First screenshot on the left is (a) home screen of the app with Fritos in the camera view and three buttons, scan, view, and teach from left to right at the bottom of the screen. A purple arrow goes from the scan button to the next screen shot which is (b) home screen with recognition result. Fritos is in the camera view and there is “Fritos” overlaid text label on the screen. A purple box on the left side of this screenshot says: Recognize an object in the camera view. A red arrow goes from the view button on screenshot (a) to screenshot (c) List of items screen. There are three objects listed on this screen, from top to bottom, today Cheetos, today Lays, and today Fritos. A red box on the left of this screenshot says: view objects in your model. A red arrow goes from the Fritos item to the next screenshot, (d) Item information screen (top). This screen shows the following information for Fritos object: Background variation 34%, side variation 15%, distance variation 64.3%, small object 0 out of 30, cropped object 4 out of 30. A red arrow with scroll down written on top of it goes from this screenshot to (e) Item information and audio description screen (bottom). There is a list of photos on this screen and an audio bar with play button for the audio description at the bottom. A green arrow goes from the Teach button in screenshot (a) to screenshot (f) Teach screen with descriptors. In this screenshot there is a cropped Fritos in the camera view, with overlaying text saying: photo attributes cropped object. A green arrow goes from this screen to (g) Teach screen indicating number of training photos left. Fritos is in the camera view and overlaying text on the screen says: 10 left. A green arrow goes from this screen to (h) Review screen with descriptors. There is a small picture of Fritos at the top and text saying training quality below the small picture. Background variation 32.6% and side variation 30% is listed on this screen. There are two buttons at the bottom from left to right: ok, and retrain. A gray dotted line goes from retrain button to the screenshot (f). A green arrow goes from the “ok” button to the next screenshot (i) Labeling screen. On this screen there is a white box with “name your object” text at the top and a placeholder saying: enter the name of this object, and an "ok" button at the bottom. A green arrow goes from the "ok" button to the next screenshot (j) Home screen with training in progress. This screen is the home screen with Fritos in the camera view and overlaying text saying: Training in progress. A gray dotted line goes back from this screen to screenshot (a).

The user flow of MYCam. MYCam has three main parts: Recognizing an object in the camera view (purple top left thread), reviewing and editing the information of the objects (orange top right thread), and teaching an object to the model (green bottom thread).

Rather than having a person manually code the relevant attributes of each photo through visual inspection, MYCam, using state-of-the art computer vision techniques, attempts to automatically provide descriptions of the training data at both the photo- and the set-level. Photo-level descriptors communicate real-time information to the user about the following attributes of each photo: blurriness, presence of their hand, object visibility, and framing. Set-level descriptors communicate information one would get from glancing over a whole group of training photos—e.g., the percentage of variation in background, distance, and perspective across the set of photos of one object. At the end of the training session, users can either accept the training data or retrain the model with new photos.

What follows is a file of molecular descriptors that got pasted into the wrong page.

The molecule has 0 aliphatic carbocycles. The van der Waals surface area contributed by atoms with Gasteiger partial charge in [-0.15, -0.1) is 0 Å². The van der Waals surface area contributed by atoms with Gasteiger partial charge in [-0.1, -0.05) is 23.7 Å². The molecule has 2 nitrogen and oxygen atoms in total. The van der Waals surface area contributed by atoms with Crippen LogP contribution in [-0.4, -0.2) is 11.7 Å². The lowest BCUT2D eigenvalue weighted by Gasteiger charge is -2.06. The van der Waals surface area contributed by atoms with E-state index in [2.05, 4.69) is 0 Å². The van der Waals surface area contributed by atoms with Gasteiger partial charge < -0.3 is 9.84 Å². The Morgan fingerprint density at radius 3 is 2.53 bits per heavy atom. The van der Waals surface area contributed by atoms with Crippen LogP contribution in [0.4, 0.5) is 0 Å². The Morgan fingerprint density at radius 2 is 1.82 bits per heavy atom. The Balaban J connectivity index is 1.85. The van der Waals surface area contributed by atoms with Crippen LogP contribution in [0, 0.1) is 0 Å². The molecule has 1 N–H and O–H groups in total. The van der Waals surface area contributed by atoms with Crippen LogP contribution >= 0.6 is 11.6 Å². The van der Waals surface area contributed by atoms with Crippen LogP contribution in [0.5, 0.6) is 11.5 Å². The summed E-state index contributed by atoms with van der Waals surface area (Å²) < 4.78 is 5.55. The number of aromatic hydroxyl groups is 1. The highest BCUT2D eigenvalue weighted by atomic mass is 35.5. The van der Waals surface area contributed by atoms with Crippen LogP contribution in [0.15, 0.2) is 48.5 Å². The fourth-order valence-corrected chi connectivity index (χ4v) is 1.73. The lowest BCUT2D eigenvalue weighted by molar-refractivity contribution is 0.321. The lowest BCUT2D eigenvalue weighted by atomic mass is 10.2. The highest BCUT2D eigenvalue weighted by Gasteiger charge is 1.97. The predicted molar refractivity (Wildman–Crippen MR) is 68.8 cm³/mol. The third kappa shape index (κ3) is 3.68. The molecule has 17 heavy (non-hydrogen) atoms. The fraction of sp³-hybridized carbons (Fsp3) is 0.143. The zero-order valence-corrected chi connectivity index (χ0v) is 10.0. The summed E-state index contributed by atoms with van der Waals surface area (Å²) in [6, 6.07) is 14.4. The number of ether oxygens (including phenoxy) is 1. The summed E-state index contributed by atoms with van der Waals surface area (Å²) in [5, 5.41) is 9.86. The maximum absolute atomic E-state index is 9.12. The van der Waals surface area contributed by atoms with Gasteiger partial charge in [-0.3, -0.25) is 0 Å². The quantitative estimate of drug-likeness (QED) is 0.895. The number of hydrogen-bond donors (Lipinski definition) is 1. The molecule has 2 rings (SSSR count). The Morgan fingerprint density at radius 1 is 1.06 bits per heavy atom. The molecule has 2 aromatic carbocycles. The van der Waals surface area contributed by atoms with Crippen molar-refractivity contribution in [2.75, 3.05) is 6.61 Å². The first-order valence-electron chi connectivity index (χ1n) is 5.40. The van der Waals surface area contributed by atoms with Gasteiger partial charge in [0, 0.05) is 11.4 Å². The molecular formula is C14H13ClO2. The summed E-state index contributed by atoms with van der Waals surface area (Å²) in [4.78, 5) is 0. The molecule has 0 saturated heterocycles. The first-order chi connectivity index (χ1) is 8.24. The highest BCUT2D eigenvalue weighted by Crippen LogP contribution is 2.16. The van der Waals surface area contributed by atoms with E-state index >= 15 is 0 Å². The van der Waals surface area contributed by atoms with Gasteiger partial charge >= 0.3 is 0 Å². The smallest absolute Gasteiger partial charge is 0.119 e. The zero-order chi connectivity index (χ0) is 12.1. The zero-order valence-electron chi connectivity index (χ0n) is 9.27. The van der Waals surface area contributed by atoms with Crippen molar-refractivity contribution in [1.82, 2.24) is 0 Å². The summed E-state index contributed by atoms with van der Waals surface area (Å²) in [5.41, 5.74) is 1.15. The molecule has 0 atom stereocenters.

After reviewing the initial training sets, five of the 12 participants chose to retrain the model for at least one of the objects with a new set of photos. These new training sets had fewer photos with cropped objects, no hands included, almost no blurred photos, and higher variation in perspective and size on average compared to their initial photos. Even without retraining, the photo-level descriptors allowed participants to make adjustments as they progressed in the study—with fewer images where the object was cropped over time, both within a set of images for one object and over the three sets of photos for all three objects (where participants also had set-level descriptors they could consider when training the next object). In other words, the descriptors helped the users to become better at training the models in real time while performing the study tasks.

Participants used a very small number of photos to check if their models were working. The average accuracy, i.e., how often a new photo of an object was correctly recognized based on the model, was 0.65 (with a standard deviation of 0.24). Model performance was better against a given individual participant’s test set than it was against an aggregated test set of all participants and testing photos from a prior study. An additional finding was that two of the five participants who retrained their models with a new set of photos of at least one object ended up with models that had higher accuracy.

The study also gathered feedback from the participants after completing the study tasks. Participants agreed that they could train the object recognition effectively using MYCam and did not feel that the training was difficult. They were divided on whether the training could be done quickly. Almost all participants agreed that the descriptors were easy to understand and useful, but most thought it would have been helpful to include more explicit guidance on how to improve the training photos (e.g., “move the camera slightly to the right”). Overall, the study participants’ satisfaction with the performance of the object recognizer was tied to both the accuracy of the model and the effort they expended to do the training.

In sum, this study provides evidence that descriptors derived from visual attributes used to code training photos in teachable object recognizers can provide blind users with a means to inspect their data, iterate, and improve their training examples. Challenges that remain involve onboarding of participants, the time needed for training, as well as descriptor accuracy and interpretation. The approach employed here is valuable also because it could also be used for other teachable applications – and perhaps inform more accessible approaches to AI interfaces by addressing the problem of assistive applications where training requires similar skills to those the technology aims to fulfill (e.g., teachable object recognizers for the blind, teachable sound detectors for Deaf/deaf and HOH people).

Going forward, Dr. Kacorri’s team is excited to continue their endeavors towards building more inclusive participatory machine learning experiences both for blind youth and adults. 

To explore more work by Dr. Kacorri and her team on Teachable Interfaces, visit the project page for this research. This work is supported by the National Science Foundation (#1816380). Kyungjun Lee is supported by the Inclusive Information and Communications Technology RERC (#90REGE0008) from the National Institute on Disability, Independent Living, and Rehabilitation Research (NIDILRR), Administration for Community Living (ACL), Department of Health and Human Services (HHS). Learn more about the work of the Inclusive ICT RERC.

Hong, J., Gandhi, J., Mensah, E. E., Zeraati, F. Z., Jarjue, E. H., Lee, K., & Kacorri, H. (2022). Blind users accessing their training images in teachable object recognizers. ASSETS ‘ 22: The 24th International ACM SIGACCESS Conference on Computers and Accessibility. New York: ACM.